Burn injuries raise questions about decision-making capacity, informed consent, medical decision making, patient autonomy, the patient-physician relationship, and medical futility that must be acutely addressed. A commonly used approach to managing ethical challenges focuses on moral principles including respect for patient autonomy, beneficence, nonmaleficence, and justice. Another paradigm for ethical analysis is the “four-quadrant” approach, which poses questions for a given case regarding medical indications, patient preferences, quality of life, and contextual features. We have found this approach to be very effective in the clinical setting. This article will highlight the use of the four-quadrant approach in the management of ethical challenges that arise in the care of the severely burned patient.
Burn Care and Ethics
Acute burn injuries represent a major health concern in the United States.1As total body surface area (TBSA) of the burn injury increases, so too does the likelihood of significant morbidity and mortality. Recently, improved understanding and management of severe burn injuries has led to increased overall survival and functional recovery of patients with such injuries.2 Nevertheless, extensive burn injuries are associated with complex ethical as well as medical challenges. The care of patients with burn injuries frequently involves ethical issues related to evaluation of decisional capacity or surrogate decision making, since whether acutely burned patients have capacity to make informed decisions is not always clear. Additionally, medical futility, quality of life, end-of-life care, and resource allocation might need to be considered.
Numerous frameworks exist to aid health care practitioners in managing ethical challenges that arise during clinical care. The most widely known is the one introduced by Beauchamp and Childress.3 This framework approaches ethical issues in the context of four moral principles: respect for autonomy, beneficence, nonmaleficence, and justice (see table 1). This framework has been influential because the values it espouses seem to align with our moral norms. In addition, it offers a practical approach to both the teaching and analysis of ethical challenges. A shortcoming of this framework, however, is that little empirical evidence exists demonstrating that people use the four principles in ethical decision making.4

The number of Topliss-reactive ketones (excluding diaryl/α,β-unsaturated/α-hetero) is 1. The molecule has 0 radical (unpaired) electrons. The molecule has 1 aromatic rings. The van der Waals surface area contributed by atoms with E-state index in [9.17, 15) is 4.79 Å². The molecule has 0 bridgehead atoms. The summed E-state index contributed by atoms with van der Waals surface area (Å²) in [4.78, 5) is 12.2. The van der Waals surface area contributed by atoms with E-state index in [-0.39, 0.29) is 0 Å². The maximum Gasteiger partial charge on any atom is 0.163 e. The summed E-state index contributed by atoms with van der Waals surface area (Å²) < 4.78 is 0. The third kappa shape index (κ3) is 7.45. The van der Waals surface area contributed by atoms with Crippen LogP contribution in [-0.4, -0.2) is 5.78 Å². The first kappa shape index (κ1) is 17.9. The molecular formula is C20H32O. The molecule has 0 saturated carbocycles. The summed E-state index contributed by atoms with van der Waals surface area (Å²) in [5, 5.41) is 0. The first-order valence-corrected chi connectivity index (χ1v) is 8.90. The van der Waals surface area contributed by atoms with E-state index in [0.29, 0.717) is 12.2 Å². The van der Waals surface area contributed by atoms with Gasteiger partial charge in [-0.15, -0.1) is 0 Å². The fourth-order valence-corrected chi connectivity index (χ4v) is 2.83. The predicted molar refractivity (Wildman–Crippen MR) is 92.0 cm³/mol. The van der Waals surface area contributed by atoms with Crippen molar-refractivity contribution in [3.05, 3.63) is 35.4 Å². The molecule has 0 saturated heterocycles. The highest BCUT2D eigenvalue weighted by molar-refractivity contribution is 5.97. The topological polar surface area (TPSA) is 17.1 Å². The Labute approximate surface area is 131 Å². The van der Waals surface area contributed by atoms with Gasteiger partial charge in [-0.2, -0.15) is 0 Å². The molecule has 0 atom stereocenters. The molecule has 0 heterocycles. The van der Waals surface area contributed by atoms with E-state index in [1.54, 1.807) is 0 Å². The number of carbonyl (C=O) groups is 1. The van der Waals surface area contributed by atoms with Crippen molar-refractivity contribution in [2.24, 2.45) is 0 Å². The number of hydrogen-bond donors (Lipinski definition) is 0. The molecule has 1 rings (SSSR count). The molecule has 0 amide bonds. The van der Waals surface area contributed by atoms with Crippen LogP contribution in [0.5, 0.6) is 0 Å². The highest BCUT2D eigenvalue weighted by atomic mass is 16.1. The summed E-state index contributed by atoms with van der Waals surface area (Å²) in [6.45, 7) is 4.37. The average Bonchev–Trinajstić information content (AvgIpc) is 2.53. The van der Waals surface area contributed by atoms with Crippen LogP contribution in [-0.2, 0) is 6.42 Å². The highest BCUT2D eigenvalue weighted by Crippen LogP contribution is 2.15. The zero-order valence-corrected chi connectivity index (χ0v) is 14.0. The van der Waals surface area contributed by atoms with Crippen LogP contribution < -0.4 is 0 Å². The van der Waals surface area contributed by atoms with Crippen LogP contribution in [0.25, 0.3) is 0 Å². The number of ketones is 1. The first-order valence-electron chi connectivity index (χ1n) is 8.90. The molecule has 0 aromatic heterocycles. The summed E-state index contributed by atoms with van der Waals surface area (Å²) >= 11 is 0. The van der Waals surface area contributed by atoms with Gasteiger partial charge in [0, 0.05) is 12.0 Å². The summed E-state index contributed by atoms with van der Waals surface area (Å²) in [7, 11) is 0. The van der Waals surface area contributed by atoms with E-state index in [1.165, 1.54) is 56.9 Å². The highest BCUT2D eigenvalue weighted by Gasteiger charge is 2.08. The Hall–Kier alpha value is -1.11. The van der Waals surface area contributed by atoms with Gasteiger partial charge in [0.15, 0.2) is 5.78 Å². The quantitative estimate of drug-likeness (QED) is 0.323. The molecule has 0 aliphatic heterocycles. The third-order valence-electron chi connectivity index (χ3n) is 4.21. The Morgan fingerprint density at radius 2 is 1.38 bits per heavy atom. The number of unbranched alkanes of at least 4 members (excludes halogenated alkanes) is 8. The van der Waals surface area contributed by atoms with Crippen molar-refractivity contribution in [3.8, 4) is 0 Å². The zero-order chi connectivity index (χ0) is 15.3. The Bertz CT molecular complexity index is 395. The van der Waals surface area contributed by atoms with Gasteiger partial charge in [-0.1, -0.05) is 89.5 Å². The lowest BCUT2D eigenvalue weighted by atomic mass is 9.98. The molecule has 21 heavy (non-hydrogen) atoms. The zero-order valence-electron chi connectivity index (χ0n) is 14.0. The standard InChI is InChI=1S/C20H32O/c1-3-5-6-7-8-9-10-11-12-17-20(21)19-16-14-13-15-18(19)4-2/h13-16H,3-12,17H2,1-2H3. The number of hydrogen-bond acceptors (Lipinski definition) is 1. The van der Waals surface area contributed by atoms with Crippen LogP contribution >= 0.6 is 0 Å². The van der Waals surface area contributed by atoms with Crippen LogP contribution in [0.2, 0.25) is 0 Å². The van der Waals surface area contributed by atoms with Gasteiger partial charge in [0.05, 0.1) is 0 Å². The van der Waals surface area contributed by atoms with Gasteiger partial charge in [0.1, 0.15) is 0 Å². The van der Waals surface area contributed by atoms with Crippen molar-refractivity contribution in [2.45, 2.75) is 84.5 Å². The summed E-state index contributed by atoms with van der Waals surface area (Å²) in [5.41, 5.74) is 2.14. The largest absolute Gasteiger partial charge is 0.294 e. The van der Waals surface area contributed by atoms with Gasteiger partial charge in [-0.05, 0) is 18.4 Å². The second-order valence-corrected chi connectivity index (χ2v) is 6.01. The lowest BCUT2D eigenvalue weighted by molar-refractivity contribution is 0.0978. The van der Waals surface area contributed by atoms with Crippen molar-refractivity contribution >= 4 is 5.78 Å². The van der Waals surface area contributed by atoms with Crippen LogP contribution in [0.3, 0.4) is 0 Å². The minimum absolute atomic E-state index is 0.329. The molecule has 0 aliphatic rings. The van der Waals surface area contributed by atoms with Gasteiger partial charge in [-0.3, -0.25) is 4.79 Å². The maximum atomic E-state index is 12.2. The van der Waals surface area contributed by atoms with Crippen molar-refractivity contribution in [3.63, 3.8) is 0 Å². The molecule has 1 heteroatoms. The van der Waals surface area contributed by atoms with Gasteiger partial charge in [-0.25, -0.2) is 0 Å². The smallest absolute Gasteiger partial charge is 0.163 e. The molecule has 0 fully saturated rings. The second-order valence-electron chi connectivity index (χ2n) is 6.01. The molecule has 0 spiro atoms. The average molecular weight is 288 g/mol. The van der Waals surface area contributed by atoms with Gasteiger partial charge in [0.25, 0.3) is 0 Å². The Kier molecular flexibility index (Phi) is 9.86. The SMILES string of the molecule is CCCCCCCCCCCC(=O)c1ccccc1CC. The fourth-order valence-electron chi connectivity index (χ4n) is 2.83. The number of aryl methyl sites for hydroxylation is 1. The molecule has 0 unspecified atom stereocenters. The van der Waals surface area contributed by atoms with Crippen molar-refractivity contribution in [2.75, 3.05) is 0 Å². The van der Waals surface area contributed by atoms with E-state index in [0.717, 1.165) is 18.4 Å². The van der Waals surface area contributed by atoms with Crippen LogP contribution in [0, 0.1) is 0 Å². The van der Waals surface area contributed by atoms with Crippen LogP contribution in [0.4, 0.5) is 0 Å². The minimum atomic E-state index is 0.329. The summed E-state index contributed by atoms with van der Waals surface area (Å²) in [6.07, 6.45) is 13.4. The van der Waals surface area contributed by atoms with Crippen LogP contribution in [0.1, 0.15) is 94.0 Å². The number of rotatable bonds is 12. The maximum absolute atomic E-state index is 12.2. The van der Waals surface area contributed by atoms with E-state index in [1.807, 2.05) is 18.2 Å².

|Respect for Autonomy||Respect for the individual patient and his or her ability to make decisions with regard to own health and future; right to self-determination|
|Beneficence||Doing and promoting good; preventing and removing evil or harm|
|Nonmaleficence||Doing no harm; avoiding harming|
|Justice||Maximizing benefit to patients and society while emphasizing equality, fairness, and impartiality|
a Adapted from Beauchamp and Childress.3
Jonsen, Siegler, and Winslade have described an approach to clinical ethical case analysis known as the “four-quadrant” approach.5 This framework, which relies on the four principles but takes a more practical and clinically oriented approach to ethical challenges,6 has been popularized by its use in the University of Chicago MacLean Center for Clinical Medical Ethics fellowship training program.7 Within this framework, all ethical problems are analyzed in the context of four topics: medical indications, patient preferences, quality of life, and contextual features (i.e., social, economic, legal, and administrative). Each topic can be approached through a set of specific questions with the goal of identifying various circumstances of a given case and linking them to their underlying ethical principle.8